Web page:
The Hillbilly Housewife answered this question twice, once with her $45 menu in 2006 and again with the $70 menu. In fact, her entire site is a fabulous resource because it has all the recipes you need to cook the menus and has all sorts of ideas for how to cope with hard times.
But I wondered, how has the costs of her menus changed with the higher food prices we've been dealing with lately? In July, Living Almost Large did a comparison with the $70 menu in a high Cost of Living Area, and last week I compared prices at my area (Texas - a medium cost of living area I think) grocery store for the items on the $45 menu.
|Item||HH's Price||My Price|
|10 lbs all purpose flour||1.92||3.76|
|3 pack yeast||0.62||0.89|
|3 lbs long grain white rice||0.99||1.95|
|2 lb bag of cornmeal||0.88||0.99|
|5 lb sugar||1.88||1.99|
|2 cans frozen o.j.||1.76||2.68|
|20 qt box instand nonfat dry milk||8.87||13.99|
|2 lb lentils||1.20||1.38|
|2 lb pinto beans||1.20||1.38|
|1 lb black beans||0.60||0.89|
|1 lb lima beans||0.60||0.99|
|3 boxes Macaroni & Cheese||1.00||1.08|
|3 packs Ramen Noodles||0.30||0.51|
|2 dozen eggs||1.38||2.14|
|2 lb margarine||0.96||1.28|
|1 lb hot dogs||0.89||0.73|
|1 28oz can tomatoes||0.89||1.09|
|1 15oz can tomatoes||0.50||0.75|
|1 15oz can green peas||0.42||0.69|
|1 15oz can corn||0.45||0.50|
|1 15oz can greens||0.40||0.49|
|1 15oz can spinach||0.42||0.49|
|5 lb bag carrots||2.00||3.95|
|3 lb bag onions||2.00||1.50|
|1 bunch celery||1.20||1.59|
|6oz can tuna||0.44||0.66|
|18oz jar peanut butter||1.50||1.39|
|100 Count Box of Tea Bags||1.00||1.69|
Notes on my costs: On several items, HH didn't specify what size or amount she purchased, so I made my best guess as to how much we would use in a week and priced accordingly. Also some packaging had changed (i.e. my store sells 4 lb bags of sugar, not 5 lb), so I adjusted my prices to reflect purchasing the amount HH specified.
Mostly our prices were a little higher due to rising prices, but on a few items (hot dogs) I got the better price -- I don't know if this is a discrepency because I priced the cheapest, but overall, I think the menu and grocery list are a good starting point.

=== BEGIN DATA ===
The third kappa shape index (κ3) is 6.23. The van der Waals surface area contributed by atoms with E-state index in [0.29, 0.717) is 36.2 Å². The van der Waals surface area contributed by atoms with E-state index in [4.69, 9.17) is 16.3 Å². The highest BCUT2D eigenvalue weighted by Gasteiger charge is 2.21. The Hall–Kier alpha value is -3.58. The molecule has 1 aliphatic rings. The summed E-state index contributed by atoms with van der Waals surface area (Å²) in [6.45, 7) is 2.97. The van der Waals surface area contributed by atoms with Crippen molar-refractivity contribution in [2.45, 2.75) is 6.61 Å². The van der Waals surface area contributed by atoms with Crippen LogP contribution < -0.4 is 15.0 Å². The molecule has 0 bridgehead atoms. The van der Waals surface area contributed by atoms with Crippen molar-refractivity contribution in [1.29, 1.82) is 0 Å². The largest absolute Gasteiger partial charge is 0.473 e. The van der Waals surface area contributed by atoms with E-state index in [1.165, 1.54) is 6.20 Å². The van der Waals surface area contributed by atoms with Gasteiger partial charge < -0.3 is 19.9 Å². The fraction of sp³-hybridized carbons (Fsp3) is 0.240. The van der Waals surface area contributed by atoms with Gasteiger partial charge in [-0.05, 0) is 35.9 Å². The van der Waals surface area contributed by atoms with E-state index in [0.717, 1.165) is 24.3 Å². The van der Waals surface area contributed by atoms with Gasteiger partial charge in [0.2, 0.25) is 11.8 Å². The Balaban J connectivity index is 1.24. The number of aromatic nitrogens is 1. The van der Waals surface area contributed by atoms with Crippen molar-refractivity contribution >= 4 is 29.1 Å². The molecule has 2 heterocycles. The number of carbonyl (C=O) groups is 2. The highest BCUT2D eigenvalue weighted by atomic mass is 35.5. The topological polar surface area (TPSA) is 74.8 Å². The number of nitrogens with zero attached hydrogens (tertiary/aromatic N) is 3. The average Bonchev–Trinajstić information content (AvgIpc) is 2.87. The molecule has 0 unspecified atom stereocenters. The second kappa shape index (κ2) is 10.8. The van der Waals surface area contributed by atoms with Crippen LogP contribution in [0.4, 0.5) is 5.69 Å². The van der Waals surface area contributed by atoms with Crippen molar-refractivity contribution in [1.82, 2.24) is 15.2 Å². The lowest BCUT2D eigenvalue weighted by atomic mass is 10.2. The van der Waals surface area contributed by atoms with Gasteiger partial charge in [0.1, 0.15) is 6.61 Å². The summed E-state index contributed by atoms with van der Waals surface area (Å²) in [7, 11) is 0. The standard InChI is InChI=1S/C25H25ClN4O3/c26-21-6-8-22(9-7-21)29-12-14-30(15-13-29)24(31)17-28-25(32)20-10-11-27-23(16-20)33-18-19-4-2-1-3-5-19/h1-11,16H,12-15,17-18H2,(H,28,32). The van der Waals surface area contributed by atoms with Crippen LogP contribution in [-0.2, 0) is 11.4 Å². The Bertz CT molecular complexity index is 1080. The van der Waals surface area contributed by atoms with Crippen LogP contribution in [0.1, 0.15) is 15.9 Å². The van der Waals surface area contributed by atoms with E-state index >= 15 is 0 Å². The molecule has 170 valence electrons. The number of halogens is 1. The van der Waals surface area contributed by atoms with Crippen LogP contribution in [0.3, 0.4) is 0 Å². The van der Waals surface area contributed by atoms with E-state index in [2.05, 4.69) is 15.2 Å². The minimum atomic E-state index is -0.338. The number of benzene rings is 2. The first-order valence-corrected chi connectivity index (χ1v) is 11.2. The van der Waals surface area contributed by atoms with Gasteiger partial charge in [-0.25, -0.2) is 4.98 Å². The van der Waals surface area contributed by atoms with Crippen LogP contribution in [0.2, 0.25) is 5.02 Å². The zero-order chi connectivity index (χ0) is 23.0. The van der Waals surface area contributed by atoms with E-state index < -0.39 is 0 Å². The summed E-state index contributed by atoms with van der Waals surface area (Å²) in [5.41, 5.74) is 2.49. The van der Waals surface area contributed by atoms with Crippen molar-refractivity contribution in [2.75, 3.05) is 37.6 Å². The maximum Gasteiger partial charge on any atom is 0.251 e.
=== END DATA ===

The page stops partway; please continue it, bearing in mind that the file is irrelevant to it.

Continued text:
Certainly, following this menu would be a good idea if you were completely out of food and were frankly a little panicked about what you were going to buy and feed your family that week. It doesn't require a lot of thinking or worry about what to fix when. It even has a to do list attached for each evening to prepare for the next day.
However, I don't think I would follow the list blindly for my family. Some of the items on the list I don't think I would buy or I would change their amounts. We have plenty of cinnamon in the cupboard and I don't think we'll be running out anytime soon. We also don't really eat canned peas or greens. And I think we'd use the 13.99 cost of dry milk to buy 2 or 3 gallons of milk and use the remaining money on some fruit, such as bananas, or some fresh veggies or potatoes.
Also since we've been stockpiling things as they go on sale, we've gotten some of these items at better prices in the recent past, and stocked up on the items we would use.
But this does help make a valid point. If your resources are strained, a plan like this would most likely be within your budget with maybe a few adjustments (don't buy things you won't eat).
Then the next week, you will have a little extra in the budget because you won't need to repurchase salt, spices, and whatever else you have leftover. You can purchase other items to supplement the basic list and stock up on a good sale if you see one. Even on a strained budget, it's possible to start a stockpile and start reaping the benefits of eating foods bought at the lowest possible price.